In the presidential campaign of 1989, on the cover of Jornal do Brasil, in an edition of November 12 of that year, the headline “Brizola – the return to the point where he left history in 1964: a step away from the presidency Is read.
This is how Leonel Brizola and the Labor Party reappeared on the Brazilian political scene as a presidential candidate, 25 years after the absence of presidential elections, with the aim of picking up the “thread of history”.
This expression summarized the central axis of his electoral campaign of 1989: after the presidencies of Getúlio Vargas and João Goulart and after the interruption forced by the military dictatorship, the time had come for Brazil to return to work. In the campaign, Brizola offered the Brazilian people the past of achievements – CLT, Petrobras, CIEP.
However, the union leader did not imagine that the Brazilian people would claim the future to be conquered. Fernando Collor de Mello, the new liberal of Brazilian conservatism, and Luís Inácio Lula da Silva, the new socialist, defeated Brizola and contested the second round of the presidential elections.
During this election, the union leader, who had the gift of reading people, as Darcy Ribeiro said, did not understand that the Brazilians were fed up with the past of the dictatorship, which officially ended in 1988 with the advent of the Citizen Constitution.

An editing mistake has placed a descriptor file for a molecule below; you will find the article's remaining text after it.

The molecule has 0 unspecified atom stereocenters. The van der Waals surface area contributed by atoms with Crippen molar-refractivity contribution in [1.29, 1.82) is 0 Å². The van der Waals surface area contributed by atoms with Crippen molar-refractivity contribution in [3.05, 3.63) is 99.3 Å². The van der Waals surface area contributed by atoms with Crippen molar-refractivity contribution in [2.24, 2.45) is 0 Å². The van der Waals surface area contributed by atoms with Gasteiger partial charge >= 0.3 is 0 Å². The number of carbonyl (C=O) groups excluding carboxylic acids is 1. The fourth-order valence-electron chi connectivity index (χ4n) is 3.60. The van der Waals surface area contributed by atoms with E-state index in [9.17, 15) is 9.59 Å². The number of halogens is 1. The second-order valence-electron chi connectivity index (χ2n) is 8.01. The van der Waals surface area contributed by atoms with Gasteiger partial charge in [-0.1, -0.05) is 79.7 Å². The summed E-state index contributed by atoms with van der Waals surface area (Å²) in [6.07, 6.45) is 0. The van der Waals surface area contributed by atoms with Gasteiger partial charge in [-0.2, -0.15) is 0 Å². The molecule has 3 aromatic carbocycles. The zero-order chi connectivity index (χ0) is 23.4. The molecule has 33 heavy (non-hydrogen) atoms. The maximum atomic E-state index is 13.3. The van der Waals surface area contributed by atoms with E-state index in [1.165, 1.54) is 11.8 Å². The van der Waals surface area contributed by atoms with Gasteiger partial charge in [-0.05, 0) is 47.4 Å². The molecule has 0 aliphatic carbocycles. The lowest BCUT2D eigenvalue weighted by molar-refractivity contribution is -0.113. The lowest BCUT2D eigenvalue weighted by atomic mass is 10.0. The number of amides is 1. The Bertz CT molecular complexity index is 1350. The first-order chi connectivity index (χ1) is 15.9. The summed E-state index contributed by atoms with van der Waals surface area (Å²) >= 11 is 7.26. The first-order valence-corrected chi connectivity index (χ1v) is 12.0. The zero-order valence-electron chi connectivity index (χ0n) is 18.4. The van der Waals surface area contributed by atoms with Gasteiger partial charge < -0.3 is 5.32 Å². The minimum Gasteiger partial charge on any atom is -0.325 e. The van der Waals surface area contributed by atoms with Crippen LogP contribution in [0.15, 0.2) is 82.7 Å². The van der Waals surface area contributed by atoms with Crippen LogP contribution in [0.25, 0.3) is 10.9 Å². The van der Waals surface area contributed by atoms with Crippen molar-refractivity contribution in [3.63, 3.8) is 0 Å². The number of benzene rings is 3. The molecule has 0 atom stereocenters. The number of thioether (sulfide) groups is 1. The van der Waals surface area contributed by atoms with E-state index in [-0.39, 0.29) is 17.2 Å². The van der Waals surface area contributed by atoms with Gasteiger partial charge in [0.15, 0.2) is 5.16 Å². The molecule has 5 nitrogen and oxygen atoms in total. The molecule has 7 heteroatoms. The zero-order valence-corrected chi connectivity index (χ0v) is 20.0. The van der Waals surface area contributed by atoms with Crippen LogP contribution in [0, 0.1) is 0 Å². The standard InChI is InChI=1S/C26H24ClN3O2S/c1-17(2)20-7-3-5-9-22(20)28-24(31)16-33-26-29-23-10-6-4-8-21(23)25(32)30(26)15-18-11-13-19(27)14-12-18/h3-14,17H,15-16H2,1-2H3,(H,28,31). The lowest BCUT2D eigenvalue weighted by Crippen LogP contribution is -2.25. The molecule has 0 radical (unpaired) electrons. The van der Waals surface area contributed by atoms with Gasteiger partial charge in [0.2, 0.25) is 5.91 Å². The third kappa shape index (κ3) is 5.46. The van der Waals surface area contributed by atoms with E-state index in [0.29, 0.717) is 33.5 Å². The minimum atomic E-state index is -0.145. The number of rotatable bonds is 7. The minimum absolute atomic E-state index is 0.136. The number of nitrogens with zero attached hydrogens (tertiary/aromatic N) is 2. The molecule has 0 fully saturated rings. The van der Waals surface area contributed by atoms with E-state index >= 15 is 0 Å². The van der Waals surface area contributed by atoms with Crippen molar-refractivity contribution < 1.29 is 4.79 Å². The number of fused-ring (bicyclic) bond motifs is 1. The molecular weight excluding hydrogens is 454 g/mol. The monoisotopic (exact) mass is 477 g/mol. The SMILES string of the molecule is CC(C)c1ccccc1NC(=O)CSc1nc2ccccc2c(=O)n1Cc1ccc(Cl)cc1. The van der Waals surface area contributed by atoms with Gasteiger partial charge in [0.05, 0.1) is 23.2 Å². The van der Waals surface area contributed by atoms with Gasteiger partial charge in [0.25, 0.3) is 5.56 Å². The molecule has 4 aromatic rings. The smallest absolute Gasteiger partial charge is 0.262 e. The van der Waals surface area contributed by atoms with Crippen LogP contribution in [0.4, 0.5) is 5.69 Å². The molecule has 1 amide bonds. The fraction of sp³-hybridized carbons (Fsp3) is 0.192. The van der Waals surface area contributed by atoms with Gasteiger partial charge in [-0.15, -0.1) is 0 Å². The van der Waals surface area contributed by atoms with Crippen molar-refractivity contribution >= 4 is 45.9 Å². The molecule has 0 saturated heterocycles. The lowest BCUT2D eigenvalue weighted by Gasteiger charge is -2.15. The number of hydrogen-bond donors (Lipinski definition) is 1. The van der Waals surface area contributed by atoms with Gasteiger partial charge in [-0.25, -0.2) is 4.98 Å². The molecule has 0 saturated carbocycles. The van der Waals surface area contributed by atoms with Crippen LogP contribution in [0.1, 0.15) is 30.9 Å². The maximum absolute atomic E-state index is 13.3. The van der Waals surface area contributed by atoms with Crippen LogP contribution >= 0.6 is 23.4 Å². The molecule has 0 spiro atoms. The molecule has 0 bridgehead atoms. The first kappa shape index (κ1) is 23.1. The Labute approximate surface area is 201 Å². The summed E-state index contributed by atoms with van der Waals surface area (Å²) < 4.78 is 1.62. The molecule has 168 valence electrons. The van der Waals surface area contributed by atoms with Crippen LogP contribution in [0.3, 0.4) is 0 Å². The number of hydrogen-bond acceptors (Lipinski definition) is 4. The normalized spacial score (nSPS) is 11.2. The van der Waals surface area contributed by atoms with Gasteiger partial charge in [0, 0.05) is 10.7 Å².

The 1989 elections would open a new democratic cycle in the country. And everyone who was in the past should stay there, even those who fought to make the past different.
Paradoxically, Brizola had aged with the military regime he had fought so hard. To imagine a future that would not come true would be to resort to nostalgia for memory, considering defeat as necessary for the construction of victory.
The Brazilian people did not want to know about it, they wanted to move forward, continue towards their destiny, face the present and take care of it so that it soon becomes the expected future. Brazil then decided to elect the new, or better, the representatives of the new who, as we know, often appear as simulacra, copies of the old, repetitions of the old, even spasms of the old, capable of creating monsters in transition, when, according to Gramsci, the old does not die out and prevents the new from being born.
The Brazil of 2022 can repeat history, as Hegel said, and after being a farce in 1989, it can be consumed as a tragedy in 2022, to remind Marx as well.
In the current scenario, the Lula era –1989 to 2022– may have a similar outcome to the Brizola era –1961 to 1989. This definition of the era meets two criteria: the anointed leader with a national voice and the affirmation-refusal of the leader on the political scene. Just as Brizola burst nationwide as the leader of Legalidade in 1961 and returned in 1989, Lula went to the second round in 1989 and is also the assert or deny leader in 2002.
In the definition that I propose, the electoral results and those chosen are secondary, the value which consecrates the era is given by the dimension of the protagonist and by the insertion of their ideas in the political scene of the country during the period concerned.